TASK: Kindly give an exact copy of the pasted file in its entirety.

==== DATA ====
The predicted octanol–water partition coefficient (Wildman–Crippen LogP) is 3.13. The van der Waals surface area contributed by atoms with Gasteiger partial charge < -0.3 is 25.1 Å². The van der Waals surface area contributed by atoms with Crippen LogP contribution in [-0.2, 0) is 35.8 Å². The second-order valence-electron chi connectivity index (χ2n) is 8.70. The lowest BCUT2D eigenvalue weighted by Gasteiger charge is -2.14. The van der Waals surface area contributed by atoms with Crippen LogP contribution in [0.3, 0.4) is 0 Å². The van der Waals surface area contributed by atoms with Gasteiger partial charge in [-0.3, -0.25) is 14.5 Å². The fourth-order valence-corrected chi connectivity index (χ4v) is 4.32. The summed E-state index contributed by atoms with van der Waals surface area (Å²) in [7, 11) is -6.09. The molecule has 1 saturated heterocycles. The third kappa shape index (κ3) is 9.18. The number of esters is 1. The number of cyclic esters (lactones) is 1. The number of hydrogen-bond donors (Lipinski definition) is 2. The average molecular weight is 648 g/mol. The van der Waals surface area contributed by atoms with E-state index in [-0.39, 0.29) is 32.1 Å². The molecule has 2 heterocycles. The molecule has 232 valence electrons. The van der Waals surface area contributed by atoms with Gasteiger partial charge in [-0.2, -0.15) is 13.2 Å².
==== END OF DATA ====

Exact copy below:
The predicted octanol–water partition coefficient (Wildman–Crippen LogP) is 3.13. The van der Waals surface area contributed by atoms with Gasteiger partial charge < -0.3 is 25.1 Å². The van der Waals surface area contributed by atoms with Crippen LogP contribution in [-0.2, 0) is 35.8 Å². The second-order valence-electron chi connectivity index (χ2n) is 8.70. The lowest BCUT2D eigenvalue weighted by Gasteiger charge is -2.14. The van der Waals surface area contributed by atoms with Crippen LogP contribution in [0.3, 0.4) is 0 Å². The van der Waals surface area contributed by atoms with Gasteiger partial charge in [-0.3, -0.25) is 14.5 Å². The fourth-order valence-corrected chi connectivity index (χ4v) is 4.32. The summed E-state index contributed by atoms with van der Waals surface area (Å²) in [7, 11) is -6.09. The molecule has 1 saturated heterocycles. The third kappa shape index (κ3) is 9.18. The number of esters is 1. The number of cyclic esters (lactones) is 1. The number of hydrogen-bond donors (Lipinski definition) is 2. The average molecular weight is 648 g/mol. The van der Waals surface area contributed by atoms with E-state index in [-0.39, 0.29) is 32.1 Å². The molecule has 2 heterocycles. The molecule has 232 valence electrons. The van der Waals surface area contributed by atoms with Gasteiger partial charge in [-0.2, -0.15) is 13.2 Å².